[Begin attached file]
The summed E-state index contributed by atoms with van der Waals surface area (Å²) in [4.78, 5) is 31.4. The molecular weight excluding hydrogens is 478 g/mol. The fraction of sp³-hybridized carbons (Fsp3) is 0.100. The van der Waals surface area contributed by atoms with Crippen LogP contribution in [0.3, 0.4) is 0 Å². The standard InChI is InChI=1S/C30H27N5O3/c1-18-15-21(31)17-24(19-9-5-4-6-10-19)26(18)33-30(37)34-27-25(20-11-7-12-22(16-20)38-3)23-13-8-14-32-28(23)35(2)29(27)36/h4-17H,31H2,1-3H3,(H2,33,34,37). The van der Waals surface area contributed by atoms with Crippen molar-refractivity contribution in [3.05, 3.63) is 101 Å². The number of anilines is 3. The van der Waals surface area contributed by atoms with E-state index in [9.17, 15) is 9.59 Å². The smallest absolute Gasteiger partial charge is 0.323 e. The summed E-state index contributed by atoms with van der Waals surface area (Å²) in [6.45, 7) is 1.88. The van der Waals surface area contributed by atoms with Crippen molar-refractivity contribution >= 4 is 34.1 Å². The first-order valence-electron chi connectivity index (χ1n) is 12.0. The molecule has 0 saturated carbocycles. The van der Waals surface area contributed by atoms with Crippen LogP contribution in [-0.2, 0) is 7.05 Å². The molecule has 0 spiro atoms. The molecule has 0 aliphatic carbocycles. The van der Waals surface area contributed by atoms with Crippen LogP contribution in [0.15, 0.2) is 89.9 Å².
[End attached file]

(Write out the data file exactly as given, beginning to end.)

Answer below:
The summed E-state index contributed by atoms with van der Waals surface area (Å²) in [4.78, 5) is 31.4. The molecular weight excluding hydrogens is 478 g/mol. The fraction of sp³-hybridized carbons (Fsp3) is 0.100. The van der Waals surface area contributed by atoms with Crippen LogP contribution in [0.3, 0.4) is 0 Å². The standard InChI is InChI=1S/C30H27N5O3/c1-18-15-21(31)17-24(19-9-5-4-6-10-19)26(18)33-30(37)34-27-25(20-11-7-12-22(16-20)38-3)23-13-8-14-32-28(23)35(2)29(27)36/h4-17H,31H2,1-3H3,(H2,33,34,37). The van der Waals surface area contributed by atoms with Crippen molar-refractivity contribution in [3.05, 3.63) is 101 Å². The number of anilines is 3. The van der Waals surface area contributed by atoms with E-state index in [9.17, 15) is 9.59 Å². The smallest absolute Gasteiger partial charge is 0.323 e. The summed E-state index contributed by atoms with van der Waals surface area (Å²) in [6.45, 7) is 1.88. The van der Waals surface area contributed by atoms with Crippen molar-refractivity contribution >= 4 is 34.1 Å². The first-order valence-electron chi connectivity index (χ1n) is 12.0. The molecule has 0 saturated carbocycles. The van der Waals surface area contributed by atoms with Crippen LogP contribution in [-0.2, 0) is 7.05 Å². The molecule has 0 spiro atoms. The molecule has 0 aliphatic carbocycles. The van der Waals surface area contributed by atoms with Crippen LogP contribution in [0.15, 0.2) is 89.9 Å².